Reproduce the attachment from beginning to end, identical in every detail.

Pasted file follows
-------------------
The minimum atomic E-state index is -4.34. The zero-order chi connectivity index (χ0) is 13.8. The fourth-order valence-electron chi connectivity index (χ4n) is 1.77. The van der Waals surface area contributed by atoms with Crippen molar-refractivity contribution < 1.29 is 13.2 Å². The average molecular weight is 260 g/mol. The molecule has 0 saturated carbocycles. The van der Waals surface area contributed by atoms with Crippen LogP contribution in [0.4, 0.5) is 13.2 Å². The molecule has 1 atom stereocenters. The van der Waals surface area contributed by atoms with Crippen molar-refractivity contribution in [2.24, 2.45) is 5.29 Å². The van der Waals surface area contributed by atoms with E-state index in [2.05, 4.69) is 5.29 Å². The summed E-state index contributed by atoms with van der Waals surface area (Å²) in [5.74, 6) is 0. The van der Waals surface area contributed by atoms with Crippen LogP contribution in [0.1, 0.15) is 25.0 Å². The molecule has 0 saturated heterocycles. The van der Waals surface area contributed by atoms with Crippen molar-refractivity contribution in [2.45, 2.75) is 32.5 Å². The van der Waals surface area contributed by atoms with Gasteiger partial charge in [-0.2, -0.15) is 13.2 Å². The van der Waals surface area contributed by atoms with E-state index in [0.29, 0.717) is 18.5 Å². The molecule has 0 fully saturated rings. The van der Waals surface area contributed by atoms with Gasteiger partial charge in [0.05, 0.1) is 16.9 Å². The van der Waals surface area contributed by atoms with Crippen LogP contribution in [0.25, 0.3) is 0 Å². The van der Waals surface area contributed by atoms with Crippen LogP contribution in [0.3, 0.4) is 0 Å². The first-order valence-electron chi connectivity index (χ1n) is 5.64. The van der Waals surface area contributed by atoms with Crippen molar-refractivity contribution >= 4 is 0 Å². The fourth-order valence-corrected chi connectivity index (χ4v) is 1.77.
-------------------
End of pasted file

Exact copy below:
The minimum atomic E-state index is -4.34. The zero-order chi connectivity index (χ0) is 13.8. The fourth-order valence-electron chi connectivity index (χ4n) is 1.77. The van der Waals surface area contributed by atoms with Crippen molar-refractivity contribution < 1.29 is 13.2 Å². The average molecular weight is 260 g/mol. The molecule has 0 saturated carbocycles. The van der Waals surface area contributed by atoms with Crippen LogP contribution in [0.4, 0.5) is 13.2 Å². The molecule has 1 atom stereocenters. The van der Waals surface area contributed by atoms with Crippen molar-refractivity contribution in [2.24, 2.45) is 5.29 Å². The van der Waals surface area contributed by atoms with E-state index in [2.05, 4.69) is 5.29 Å². The summed E-state index contributed by atoms with van der Waals surface area (Å²) in [5.74, 6) is 0. The van der Waals surface area contributed by atoms with Crippen LogP contribution in [0.1, 0.15) is 25.0 Å². The molecule has 0 saturated heterocycles. The van der Waals surface area contributed by atoms with Crippen molar-refractivity contribution in [2.45, 2.75) is 32.5 Å². The van der Waals surface area contributed by atoms with Gasteiger partial charge in [-0.2, -0.15) is 13.2 Å². The van der Waals surface area contributed by atoms with E-state index in [0.29, 0.717) is 18.5 Å². The molecule has 0 fully saturated rings. The van der Waals surface area contributed by atoms with Gasteiger partial charge in [0.05, 0.1) is 16.9 Å². The van der Waals surface area contributed by atoms with Crippen LogP contribution in [0.25, 0.3) is 0 Å². The van der Waals surface area contributed by atoms with Crippen LogP contribution in [0.3, 0.4) is 0 Å². The first-order valence-electron chi connectivity index (χ1n) is 5.64. The van der Waals surface area contributed by atoms with Crippen molar-refractivity contribution >= 4 is 0 Å². The fourth-order valence-corrected chi connectivity index (χ4v) is 1.77.